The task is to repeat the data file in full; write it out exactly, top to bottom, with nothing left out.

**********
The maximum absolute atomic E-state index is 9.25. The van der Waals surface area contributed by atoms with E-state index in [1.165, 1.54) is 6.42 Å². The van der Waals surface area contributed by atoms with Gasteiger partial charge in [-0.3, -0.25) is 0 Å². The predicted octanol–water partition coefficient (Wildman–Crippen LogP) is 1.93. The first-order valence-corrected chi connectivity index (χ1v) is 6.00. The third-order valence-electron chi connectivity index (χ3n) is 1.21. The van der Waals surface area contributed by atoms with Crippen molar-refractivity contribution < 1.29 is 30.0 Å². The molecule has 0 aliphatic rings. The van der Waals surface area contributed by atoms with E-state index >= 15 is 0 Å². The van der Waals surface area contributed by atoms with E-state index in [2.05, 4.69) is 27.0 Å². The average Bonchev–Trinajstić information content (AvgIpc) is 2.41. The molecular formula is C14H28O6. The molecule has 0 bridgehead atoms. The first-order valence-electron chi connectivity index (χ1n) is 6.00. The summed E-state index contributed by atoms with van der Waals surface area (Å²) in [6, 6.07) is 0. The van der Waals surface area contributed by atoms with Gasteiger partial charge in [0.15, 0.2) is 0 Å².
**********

The maximum absolute atomic E-state index is 9.25. The van der Waals surface area contributed by atoms with E-state index in [1.165, 1.54) is 6.42 Å². The van der Waals surface area contributed by atoms with Gasteiger partial charge in [-0.3, -0.25) is 0 Å². The predicted octanol–water partition coefficient (Wildman–Crippen LogP) is 1.93. The first-order valence-corrected chi connectivity index (χ1v) is 6.00. The third-order valence-electron chi connectivity index (χ3n) is 1.21. The van der Waals surface area contributed by atoms with Crippen molar-refractivity contribution < 1.29 is 30.0 Å². The molecule has 0 aliphatic rings. The van der Waals surface area contributed by atoms with E-state index >= 15 is 0 Å². The van der Waals surface area contributed by atoms with E-state index in [2.05, 4.69) is 27.0 Å². The average Bonchev–Trinajstić information content (AvgIpc) is 2.41. The molecular formula is C14H28O6. The molecule has 0 bridgehead atoms. The first-order valence-electron chi connectivity index (χ1n) is 6.00. The summed E-state index contributed by atoms with van der Waals surface area (Å²) in [6, 6.07) is 0. The van der Waals surface area contributed by atoms with Gasteiger partial charge in [0.15, 0.2) is 0 Å².